A Smart Approach to Urban Sketching
Enjoy the gorgeous fall colors of the turning leaves against crisp blue skies. Marc takes you for a fun “tour” and gives us all the insight we need on how to make the scenes we see come alive through watercolor sketching.
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Sketching in Watercolor: Urban Sketching Tutorial
Fall is in full swing in Montreal. It’s getting brisk. Hats and gloves are coming out of the closet. Very soon it’ll be too cold to comfortably paint outside. It might be my last chance to take a day off work and enjoy painting the fall colors.
I recently headed out to Montreal’s Île Saint-Hélène. There’s a little stone tower called the Tour de Lévis marking the highest point of the island. It used to be a water reservoir. These days, it’s used for weddings and fancy parties. The view up top is supposed to be great, but I’ve never had the opportunity to see it. I think this simple stone structure will be a perfect anchor for a sketch that’s really all about the trees.
Time is on My Side
In a field sketch like the one I’m sharing today, I’m usually finished in about an hour. It can go much faster if I’m working very small, or if I’m bold with simplification. I’ll aim to do it all in three passes of watercolor–one pass for the large shapes in lighter (transparent) color, then two over the top with darker accents for midtones and tiny dark shadows.
Skies the Limit
I’ll often start with the sky–it’s usually the biggest, lightest shape. And I can let it dry while I’m moving on to the rest of my first pass. By the time I’ve touched the whole painting once (depending on the weather), it will be dry and ready for more. But before I paint, I’ll usually do a quick pencil sketch. In the image above, you can see my faint under drawing, with the first sky-wash in place.
In the past I’d make a very detailed drawing, but with more experience under my belt, I find myself wanting a simple outline: just the bare bones. If I let myself get carried away drawing, I know I’ll put in every little thing I see.
Forest for the Trees
This scene is almost entirely trees and foliage. I certainly don’t want to be drawing every leaf and branch. It’s not necessary to create the forested impression I’m after–and it might well distract from the central focus. Neither do I want to get caught up drawing the stones of the tower itself. At the small scale I’m working (10×15), it would get too finicky.
Compositionally speaking, I have a phrase: “The Three Big Shapes: Sky, Ground and Subject.” Sometimes a picture needs more than three shapes–but I try to do it in as few as possible. If I can fuse a forest of trees into one contour line, all the better!
As well, I’ve downplayed some intrusive light fixtures bolted onto the tower, ignored a set of picnic tables and some garbage bins, and many, many small leaves on the ground. We could get into a whole discussion about this philosophy of less-is-more. It might not be for everyone, but my goal is a memory of this place.To be able to say I was here, and I painted this, enjoying my time watching the leaves falling.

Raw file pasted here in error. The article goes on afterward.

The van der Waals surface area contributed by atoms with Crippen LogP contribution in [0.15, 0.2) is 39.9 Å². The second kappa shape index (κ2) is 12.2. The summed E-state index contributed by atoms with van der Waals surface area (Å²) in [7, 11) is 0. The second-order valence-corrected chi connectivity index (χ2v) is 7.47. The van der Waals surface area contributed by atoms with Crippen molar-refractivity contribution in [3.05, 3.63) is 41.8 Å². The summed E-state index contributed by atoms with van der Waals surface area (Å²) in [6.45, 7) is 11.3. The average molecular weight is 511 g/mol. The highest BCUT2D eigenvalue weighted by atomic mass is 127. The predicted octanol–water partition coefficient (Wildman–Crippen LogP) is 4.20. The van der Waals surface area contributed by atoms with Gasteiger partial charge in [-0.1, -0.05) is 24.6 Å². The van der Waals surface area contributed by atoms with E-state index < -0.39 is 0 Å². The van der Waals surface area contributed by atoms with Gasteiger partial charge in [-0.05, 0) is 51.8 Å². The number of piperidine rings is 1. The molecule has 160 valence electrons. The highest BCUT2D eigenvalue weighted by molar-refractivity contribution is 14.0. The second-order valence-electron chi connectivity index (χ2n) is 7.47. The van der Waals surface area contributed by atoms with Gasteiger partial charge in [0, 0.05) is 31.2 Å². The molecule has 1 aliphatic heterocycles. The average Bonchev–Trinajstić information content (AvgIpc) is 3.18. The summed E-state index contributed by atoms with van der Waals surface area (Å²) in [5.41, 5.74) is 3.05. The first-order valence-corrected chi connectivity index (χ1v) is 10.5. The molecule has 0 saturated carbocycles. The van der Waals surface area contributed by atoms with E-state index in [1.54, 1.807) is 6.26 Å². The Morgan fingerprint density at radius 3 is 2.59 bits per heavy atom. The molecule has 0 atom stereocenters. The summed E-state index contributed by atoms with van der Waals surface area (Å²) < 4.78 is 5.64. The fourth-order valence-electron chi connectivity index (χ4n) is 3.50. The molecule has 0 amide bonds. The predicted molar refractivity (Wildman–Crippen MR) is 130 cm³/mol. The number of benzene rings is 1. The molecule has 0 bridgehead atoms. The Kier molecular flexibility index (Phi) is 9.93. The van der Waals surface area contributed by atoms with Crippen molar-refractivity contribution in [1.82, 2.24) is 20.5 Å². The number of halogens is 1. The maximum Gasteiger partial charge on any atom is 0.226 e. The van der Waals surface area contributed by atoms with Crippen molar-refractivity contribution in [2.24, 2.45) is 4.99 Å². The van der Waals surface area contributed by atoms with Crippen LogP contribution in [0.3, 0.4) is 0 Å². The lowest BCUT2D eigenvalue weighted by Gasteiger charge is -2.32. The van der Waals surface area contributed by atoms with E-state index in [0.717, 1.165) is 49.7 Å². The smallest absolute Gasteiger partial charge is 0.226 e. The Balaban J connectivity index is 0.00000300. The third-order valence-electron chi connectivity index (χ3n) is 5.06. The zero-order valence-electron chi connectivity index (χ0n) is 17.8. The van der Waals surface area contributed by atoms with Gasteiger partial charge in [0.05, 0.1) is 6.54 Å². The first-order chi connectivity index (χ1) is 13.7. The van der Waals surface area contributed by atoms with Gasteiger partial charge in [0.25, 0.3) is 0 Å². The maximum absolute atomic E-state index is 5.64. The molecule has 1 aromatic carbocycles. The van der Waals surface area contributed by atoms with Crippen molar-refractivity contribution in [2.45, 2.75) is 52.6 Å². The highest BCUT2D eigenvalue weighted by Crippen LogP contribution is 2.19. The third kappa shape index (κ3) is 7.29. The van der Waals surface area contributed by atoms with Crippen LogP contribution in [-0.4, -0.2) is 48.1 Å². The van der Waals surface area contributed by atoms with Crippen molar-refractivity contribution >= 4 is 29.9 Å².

I don’t need anything more than this to look back on it later. Instead of making my sketches as a perfectionist, my preference is to keep moving and find another spot. Sometimes I can capture five or six sketches in a day. I’d rather have more experiences and more paintings than spend too much time making any one of them more “real.”
Edges and Shapes
I like to build each of the silhouette shapes in the composition with fused strokes of color, painted wet-on-dry. Wet color placed right next to a previous stroke–just touching–will merge into a single shape. Every few strokes I’ll adjust the color mix, aiming for plenty of variety within a passage.
I want colors *inside* a wet shape to blend freely, but I want hard edges *between* shapes. I like to say the edges are the drawing, the shapes are the painting.
What to Leave
Within a shape, I’ll often leave small white flecks of paper. These will become sky-holes in the trees or glinting sunlight on upward facing planes. I like to compare my three colour passes to the liquids tea, milk, and honey. Each layer of paint uses more pigment, less water–going from transparent tea-like washes, to a pigment-rich milky glaze, and ending with almost pure pigment in a honey-like consistency.
I have four, maybe five silhouette shapes here, depending on how you see it. The sky, the tower and two chunks of forest: the more distant trees on the right (with the flash of red leaves), and the wall of forest to the left–which merges with the foreground shape at the moment.
Supporting Your Marks
So, the next step is to look back at each of my silhouette shapes, and see how I can subdivide the basic design with smaller, darker details. I want to describe what’s there, while supporting this pattern I’ve designed. I begin by building up smaller bushes and hedges with darker foliage, and bringing leaves in the canopy over the sky. As well, I’ll start breaking the yellow-green forest silhouettes up into individual trees. It’s important that the first pass has dried. Sometimes I’ll need to take a break, setting the painting in the sun. I want to use my richer pigment over top of dry washes so I can control the hardness of edges. I still resist trying to paint every tree trunk or branch, but aim to create the impression with broken brush strokes, allowing the underpainting to show through the gaps.